The Kansas City suburb of Overland Park recently joined a growing list of municipalities to file lawsuits against opioid manufacturers that officials claim are pumping drugs into communities while downplaying the dangers.

“These actions have greatly enriched the manufacturers and distributors who have profited immensely from the rampant overuse, abuse and addiction to prescription opioids that exists in the city of Overland Park, in Kansas and in the United States,” according to the federal lawsuit cited by The Kansas City Star.

The Kansas City law firm Wagstaff & Cartmell filed the lawsuit on behalf of the city Wednesday, joining 19 other cities and counties in Kansas and Missouri, and more than 1,000 governments nationwide, to sue over the epidemic of addiction that’s destroyed families, increased law enforcement and health costs, and led thousands to illegal heroin, the news site reports.

The situation is wreaking havoc on Overland Park, where the prescription rate hit 93.8 prescriptions per 100 people in 2012, 16th in the nation.

Paramedics in Johnson County, which includes Overland Park and other Kansas City suburbs, administered the overdose-reversing drug Narcan 273 times in just the last year, and locals are now working to stock schools with the drug, WDAF reports.

Data released by the U.S. Centers for Disease Control and Prevention earlier this year highlighted the devastating consequences of the opioid epidemic across the country, and in the Midwest in particular.

The CDC reports the number of overdose cases arriving at emergency departments skyrocketed by 70 percent in the 14 months leading up to September 2017. In 2016, 116 people died every day in the U.S. from opioid abuse, and the situation has only gotten worse.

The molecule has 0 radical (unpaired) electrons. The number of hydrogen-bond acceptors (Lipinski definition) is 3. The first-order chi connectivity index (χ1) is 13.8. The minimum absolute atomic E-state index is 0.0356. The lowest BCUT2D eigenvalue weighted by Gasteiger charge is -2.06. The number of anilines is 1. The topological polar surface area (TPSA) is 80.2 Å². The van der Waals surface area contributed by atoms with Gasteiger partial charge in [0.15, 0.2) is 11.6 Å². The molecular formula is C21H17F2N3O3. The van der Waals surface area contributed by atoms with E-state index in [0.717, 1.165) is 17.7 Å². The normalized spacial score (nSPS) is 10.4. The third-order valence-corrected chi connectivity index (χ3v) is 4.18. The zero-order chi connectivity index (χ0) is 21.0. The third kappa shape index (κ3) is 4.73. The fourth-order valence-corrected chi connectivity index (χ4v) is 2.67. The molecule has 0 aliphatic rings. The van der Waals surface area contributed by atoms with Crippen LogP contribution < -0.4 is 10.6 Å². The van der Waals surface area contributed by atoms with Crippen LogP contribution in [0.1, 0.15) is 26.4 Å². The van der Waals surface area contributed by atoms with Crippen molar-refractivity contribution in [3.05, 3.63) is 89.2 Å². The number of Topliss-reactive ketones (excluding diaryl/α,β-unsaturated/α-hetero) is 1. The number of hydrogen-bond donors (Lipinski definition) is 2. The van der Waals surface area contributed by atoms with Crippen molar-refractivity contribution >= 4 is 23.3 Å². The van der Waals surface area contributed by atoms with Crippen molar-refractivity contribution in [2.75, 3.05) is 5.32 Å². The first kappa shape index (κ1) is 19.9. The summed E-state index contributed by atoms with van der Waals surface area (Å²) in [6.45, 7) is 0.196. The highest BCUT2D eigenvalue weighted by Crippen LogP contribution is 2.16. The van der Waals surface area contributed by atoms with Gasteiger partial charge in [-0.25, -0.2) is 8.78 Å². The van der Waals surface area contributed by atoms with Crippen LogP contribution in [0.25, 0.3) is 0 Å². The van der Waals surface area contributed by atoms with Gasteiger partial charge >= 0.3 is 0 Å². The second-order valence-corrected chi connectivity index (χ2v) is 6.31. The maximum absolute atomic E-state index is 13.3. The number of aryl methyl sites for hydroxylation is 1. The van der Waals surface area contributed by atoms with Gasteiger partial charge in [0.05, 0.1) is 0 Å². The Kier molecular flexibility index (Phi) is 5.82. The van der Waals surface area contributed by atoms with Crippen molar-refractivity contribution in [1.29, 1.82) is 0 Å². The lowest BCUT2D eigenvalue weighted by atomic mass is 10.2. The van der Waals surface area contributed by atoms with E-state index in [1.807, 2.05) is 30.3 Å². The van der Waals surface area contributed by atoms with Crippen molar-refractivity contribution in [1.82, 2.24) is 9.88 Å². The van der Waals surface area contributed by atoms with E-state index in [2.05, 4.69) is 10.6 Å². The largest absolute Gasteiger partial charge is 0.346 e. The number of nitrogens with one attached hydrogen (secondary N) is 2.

According to Newsweek:

Experts put the cause of the current crisis on the United States’ overreliance on opioids for pain relief, stemming from the 1990s, when health care providers increased the rate at which they prescribed them at the behest and assurance of pharmaceutical companies.

As the number of opioid addicts grew, so did the black market. Drug traffickers promptly cashed in, importing larger amounts of heroin and more recently fentanyl, an extremely strong synthetic opioid. Fentanyl is 50 times stronger than heroin.

More than 1,000 lawsuits against dozens of drug producers like Purdue Pharmaceuticals, maker of Oxycontin, are being consolidated in a federal court in Cleveland, where trials are scheduled to start next year.

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In the meantime, the judge is urging the parties to reach a master settlement similar to the one reached with Big Tobacco in the late 1990s, according to the Star.

And while any agreement will undoubtedly help recover some of the obvious costs associated with the opioid epidemic, parents and others left in the wake of overdose deaths are continuing to press for important changes, from ensuring all first responders and schools have Narcan on hand, to drug testing policies and other measures with a proven record of curbing abuse.

“I think what you need to understand about this crisis, the opioid crisis, is it could be any kid,” Leewood resident Gary Henson, who lost his son Garrett to an opioid overdose, told the Star. “I really want to make positive change because I don’t want people to feel like I do, I don’t want people to experience what I experienced. I don’t want people to have aunts and uncles and brothers and sisters have to show up at someone’s funeral.

“This is, I’m telling you, the worst epidemic I’ve ever seen, and I think it’s only going to get geometrically worse,” he said.